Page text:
Chicago Catholics, on February 2, 2014, you may remember the Seahawks annihilating the Broncos in Superbowl XLVIII, or that Punxsutawney Phil predicted six more weeks of winter on Sunday (I agree with his prediction), but did you know that date was also the Presentation of the Lord? If not, perhaps its time to reclaim this day and remember its important Christian roots.
The Presentation of the Lord, originally as the Feast of the Purification of the Blessed Virgin, is an ancient Christian feast day that celebrates when the infant Jesus was brought to the temple at Jerusalem on the 40th day after His birth. Readings on the feast day include Malachi 3:1-4; Psalm 24:7, 8, 9, 10; Hebrews 2:14-18; and Luke 2:22-40. This day was particularly significant because under Jewish law, the firstborn male child belonged to God. The parents were required to "buy him back" on the 40th day after his birth, by offering a sacrifice of "a pair of turtledoves, or two young pigeons" (Luke 2:24) in the temple as a sacrifice. On that same day, the mother who gave birth to the baby would have be ritually purified so she was no longer “unclean”. The Blessed Mother and St. Joseph followed this law even though Mary had remained a virgin after the birth of Christ, and thus would not be “unclean”. Thus, Feb. 2nd is a rare example of a feast that honors both Jesus and Mary simultaneously.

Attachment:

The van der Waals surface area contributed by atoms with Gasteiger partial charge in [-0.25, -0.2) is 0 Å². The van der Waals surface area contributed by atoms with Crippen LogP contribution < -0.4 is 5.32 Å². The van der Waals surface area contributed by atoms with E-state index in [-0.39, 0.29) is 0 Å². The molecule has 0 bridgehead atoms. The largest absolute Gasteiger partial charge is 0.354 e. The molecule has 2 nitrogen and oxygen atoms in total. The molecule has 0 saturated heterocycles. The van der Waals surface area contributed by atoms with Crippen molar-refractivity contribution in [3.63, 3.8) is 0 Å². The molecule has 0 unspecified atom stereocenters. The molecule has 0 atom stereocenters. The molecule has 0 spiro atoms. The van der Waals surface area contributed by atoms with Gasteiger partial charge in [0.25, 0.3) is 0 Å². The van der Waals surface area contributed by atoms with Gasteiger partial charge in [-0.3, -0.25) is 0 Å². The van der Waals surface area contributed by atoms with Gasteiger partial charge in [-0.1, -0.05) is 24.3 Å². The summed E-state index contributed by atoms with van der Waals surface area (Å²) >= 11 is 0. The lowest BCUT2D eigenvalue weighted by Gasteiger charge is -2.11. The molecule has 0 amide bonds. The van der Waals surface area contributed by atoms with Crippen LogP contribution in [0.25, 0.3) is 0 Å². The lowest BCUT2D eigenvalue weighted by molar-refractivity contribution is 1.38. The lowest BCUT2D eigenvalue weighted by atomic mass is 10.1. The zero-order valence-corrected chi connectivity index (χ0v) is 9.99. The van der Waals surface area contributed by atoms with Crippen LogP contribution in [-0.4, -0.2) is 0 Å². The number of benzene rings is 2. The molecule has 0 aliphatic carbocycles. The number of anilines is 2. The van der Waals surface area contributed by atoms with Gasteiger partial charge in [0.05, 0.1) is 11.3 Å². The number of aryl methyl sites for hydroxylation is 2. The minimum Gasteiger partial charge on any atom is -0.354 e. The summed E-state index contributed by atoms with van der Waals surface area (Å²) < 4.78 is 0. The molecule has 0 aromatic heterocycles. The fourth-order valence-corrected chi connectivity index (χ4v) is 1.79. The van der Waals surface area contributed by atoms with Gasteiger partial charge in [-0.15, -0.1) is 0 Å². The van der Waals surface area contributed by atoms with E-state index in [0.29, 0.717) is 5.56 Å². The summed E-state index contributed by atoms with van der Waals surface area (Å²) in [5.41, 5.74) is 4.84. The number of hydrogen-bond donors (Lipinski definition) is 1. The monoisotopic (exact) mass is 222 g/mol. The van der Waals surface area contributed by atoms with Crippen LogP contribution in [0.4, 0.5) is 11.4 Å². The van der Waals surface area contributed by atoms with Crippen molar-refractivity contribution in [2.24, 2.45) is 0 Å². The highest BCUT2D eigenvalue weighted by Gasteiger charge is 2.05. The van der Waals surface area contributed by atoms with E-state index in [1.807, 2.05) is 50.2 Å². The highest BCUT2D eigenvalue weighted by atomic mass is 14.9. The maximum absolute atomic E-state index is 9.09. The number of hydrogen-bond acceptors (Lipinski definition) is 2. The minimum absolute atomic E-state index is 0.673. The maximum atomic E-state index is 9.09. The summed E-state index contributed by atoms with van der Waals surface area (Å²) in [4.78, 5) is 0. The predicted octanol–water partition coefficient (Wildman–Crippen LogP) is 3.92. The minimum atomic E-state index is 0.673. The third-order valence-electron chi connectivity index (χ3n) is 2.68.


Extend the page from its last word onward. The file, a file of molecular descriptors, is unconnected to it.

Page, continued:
One important aspect of this story is that upon bringing Jesus into the temple, Mary and Joseph encountered Simeon. Luke's Gospel tells us that God had promised Simeon that "he should not see death before he had seen the Lord's Christ" (Luke 2:26), and thus this prophesy was fulfilled on that day. Simeon then told Mary, "Behold, this child is set for the falling and the rising of many in Israel, and for a sign which is spoken against. Yes, a sword will pierce through your own soul, that the thoughts of many hearts may be revealed" (Luke 2:34-35).
In the Roman Catholic Church, the Presentation of Jesus at the Temple is also the fourth Joyful Mystery of the Rosary. The feast day was also traditionally known as “Candlemas” (or Candle Mass). This referred to the tradition of a priest blessing beeswax candles on February 2nd for use throughout the year. In Poland, this tradition has remained in common use. However, since the reforms of Vatican II,the focus of the feast day has been on the prophecy of Simeon. Pope John Paul II also used the feast day to promote the renewal of religious vows. Only in the United States does the feast day traditionally coincide with Groundhog Day, and in the case of 2014, the Superbowl.
This ancient Christian feast day spread throughout the whole world fairly quickly, and today it is celebrated in both eastern and western Christianity, and by Catholics, Orthodox Christians, and many protestant denominations such as Episcopalians, Lutherans, and Methodists. So Punxsutawney Phil (as well as his cousin from Illinois, Woodstock Willie) needs to take a back seat next year. Let's keep the focus on the Presentation of the Lord!